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Coronavirus Outbreak: Section 144 in Some Parts of the Country

As some cities impose Sec 144, it’s important to know where

Published
India
3 min read
Coronavirus Outbreak: Section 144 in Some Parts of the Country
i

As the coronavirus threat looms over humanity, governments and authorities are trying to explore every possible preventive measure including the imposition of Section 144 to ensure that people practise social distancing and refrain from gathering in large numbers.

As of Thursday morning, 19 March, India has recorded 169 confirmed cases of coronavirus, as the global death toll crosses 8,000.

Meanwhile, some districts across India and cities including Noida, Muzaffarnagar, Davangere, Nagpur and Nashik have imposed Section 144 of the Code of Criminal Procedure (CrPC), which prohibits public gatherings.

1. Section 144 Imposed in Nagpur and Nashik

As the number of cases rose in Maharashtra, Section 144 was imposed in Nagpur and Nashik, earlier this week.

"The order shall remain in force till 31 March," Ravindra Kadam, Joint Commissioner of Police, Nagpur had told PTI.

2. Mumbai Police Prohibits Group Tours Under Section 144

On 16 March, Mumbai police prohibited group tours till 31 March under Section 144.

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“As a precautionary measure to prevent further spread of the COVID-19 virus, Mumbai Police has issued an order prohibiting conduct of any kind of tour involving group of people traveling together to a foreign or domestic destination organised by private tour operators or otherwise using powers u/s 144 Cr PC.”
Mumbai Police PRO

The Mumbai Police, however, allowed exceptions in certain situations. It said, "Should anyone, including private tour operators, need to travel under exceptional circumstances, they may do so after seeking permission from the office of the Commissioner of Police, greater Mumbai."

3. Rajasthan Government Imposed Section 144

On Wednesday, the Rajasthan government announced Section 144 in the state to ramp up precautions taken due to the novel coronavirus. The prohibitory orders will remain in effect till 31 March in Rajasthan, India Today reported.

4. Section 144 Imposed in Noida, Muzaffarnagar

After the city reported two fresh cases of Coronavirus on Wednesday, taking the overall number of positive cases to minimum 14, Noida police invoked Section 144 of the Criminal Procedure Code (CrPC) to prohibit mass gatherings till 5 April.

The Additional Commissioner of Police, Law and Order, Ashutosh Dwivedi said:

“In view of the situation, all social, political, cultural, religious, sports-related events and trade programmes, rallies and demonstrations are being banned till 5 April. Any information related to any person infected with coronavirus must not be withheld and health officials or hospitals should be informed immediately. Failure to do so would invite legal action under IPC Sections 188, 269 and 270.”
Ashutosh Dwivedi

On Monday, Authorities imposed section 144 of the CrPC in Uttar Pradesh''s Muzaffarnagar too. According to Additional District Magistrate of Muzaffarnagar, Amit Singh the prohibitory order has been imposed to check the spread of COVID-19.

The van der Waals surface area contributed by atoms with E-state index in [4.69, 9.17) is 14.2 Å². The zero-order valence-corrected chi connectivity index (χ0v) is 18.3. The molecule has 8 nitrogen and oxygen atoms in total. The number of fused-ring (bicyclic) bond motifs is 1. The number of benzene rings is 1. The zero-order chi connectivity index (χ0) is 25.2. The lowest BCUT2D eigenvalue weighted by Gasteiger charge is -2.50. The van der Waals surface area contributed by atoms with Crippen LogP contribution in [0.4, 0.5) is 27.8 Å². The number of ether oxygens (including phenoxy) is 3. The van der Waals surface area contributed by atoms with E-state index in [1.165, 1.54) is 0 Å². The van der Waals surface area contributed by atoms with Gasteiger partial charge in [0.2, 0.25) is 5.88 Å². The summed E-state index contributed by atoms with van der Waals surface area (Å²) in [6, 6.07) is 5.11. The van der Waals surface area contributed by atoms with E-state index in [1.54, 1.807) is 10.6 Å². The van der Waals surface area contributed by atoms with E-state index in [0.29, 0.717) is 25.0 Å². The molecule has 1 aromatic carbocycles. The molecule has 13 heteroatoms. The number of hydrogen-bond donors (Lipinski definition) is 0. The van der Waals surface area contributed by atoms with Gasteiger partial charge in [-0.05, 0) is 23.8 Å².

5. Section 144 imposed in Jammu and Kashmir's Anantnag

As the state has registered atleast 3 positive cases of coronavirus, the district magistrate of Anantnag, Bashir Ahmad Dar has banned the gathering of five or more people in any public place.

“I, Bashir Ahmad Dar, KAS, District Magistrate Anantnag in the exercise of the powers vested in the under section 144 of CrPC do hereby impose restriction/ban over the assembly/gathering of more than five persons at any public place of entire Anantnag district which includes all towns and villages with immediate effect for a period of one month.”
Bashir Ahmad Dar

6. Section 144 Imposed in Davangere District of Karnataka

Prohibitory orders under section 144 of the Code of Criminal Procedure (CrPC) have been imposed in Davangere district till 24 March in order to contain the spread of coronavirus.

“The fairs, processions, conventions, conferences, sports and religious events set to take place in Davangere district over the next week from 18 to 24 March are prohibited. We have deemed it necessary to stop the gathering of people in large numbers.”
Davangere district administration

What Is Section 144 and What is the Punishment Under It?

Section 144 of the Code of Criminal Procedure or CrPC can be used to prevent and address urgent cases of nuisance or apprehended danger. In the case of a pandemic, such use of the Section could prove beneficial, though it has been misused in the past to clamp down on peaceful protests.

Section 144 of the CrPC can be used to ban protests, prohibit public gatherings, and restrict access to certain areas. These public gatherings can be social or political, they can be trade fairs or rallies, etc.

Section 144 can be imposed for up to two months. However, if the government decides it is still not safe for the public to gather, the prohibitory orders can be extended six months, but only from the date of the issuance of the section in that particular area.

The maximum punishment under the Section 144 is imprisonment, which may extend to six months, or fine, which may extend to one thousand rupees, or both.

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